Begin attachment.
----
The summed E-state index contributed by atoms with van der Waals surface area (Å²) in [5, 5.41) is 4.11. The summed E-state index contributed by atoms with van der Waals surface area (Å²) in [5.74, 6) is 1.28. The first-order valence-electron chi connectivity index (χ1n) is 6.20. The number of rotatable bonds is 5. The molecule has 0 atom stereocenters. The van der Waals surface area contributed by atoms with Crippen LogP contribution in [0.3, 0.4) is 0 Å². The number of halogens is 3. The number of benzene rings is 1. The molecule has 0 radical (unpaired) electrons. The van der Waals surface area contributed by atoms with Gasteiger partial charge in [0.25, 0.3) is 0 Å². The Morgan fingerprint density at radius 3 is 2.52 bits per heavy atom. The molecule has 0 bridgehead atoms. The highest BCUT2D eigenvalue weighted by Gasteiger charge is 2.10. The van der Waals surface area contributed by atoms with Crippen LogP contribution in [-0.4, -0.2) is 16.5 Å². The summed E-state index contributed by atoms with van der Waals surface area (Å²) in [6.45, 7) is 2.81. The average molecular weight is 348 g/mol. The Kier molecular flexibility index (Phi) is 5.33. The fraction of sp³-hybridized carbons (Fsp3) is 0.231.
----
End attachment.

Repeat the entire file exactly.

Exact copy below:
The summed E-state index contributed by atoms with van der Waals surface area (Å²) in [5, 5.41) is 4.11. The summed E-state index contributed by atoms with van der Waals surface area (Å²) in [5.74, 6) is 1.28. The first-order valence-electron chi connectivity index (χ1n) is 6.20. The number of rotatable bonds is 5. The molecule has 0 atom stereocenters. The van der Waals surface area contributed by atoms with Crippen LogP contribution in [0.3, 0.4) is 0 Å². The number of halogens is 3. The number of benzene rings is 1. The molecule has 0 radical (unpaired) electrons. The van der Waals surface area contributed by atoms with Gasteiger partial charge in [0.25, 0.3) is 0 Å². The Morgan fingerprint density at radius 3 is 2.52 bits per heavy atom. The molecule has 0 bridgehead atoms. The highest BCUT2D eigenvalue weighted by Gasteiger charge is 2.10. The van der Waals surface area contributed by atoms with Crippen LogP contribution in [-0.4, -0.2) is 16.5 Å². The summed E-state index contributed by atoms with van der Waals surface area (Å²) in [6.45, 7) is 2.81. The average molecular weight is 348 g/mol. The Kier molecular flexibility index (Phi) is 5.33. The fraction of sp³-hybridized carbons (Fsp3) is 0.231.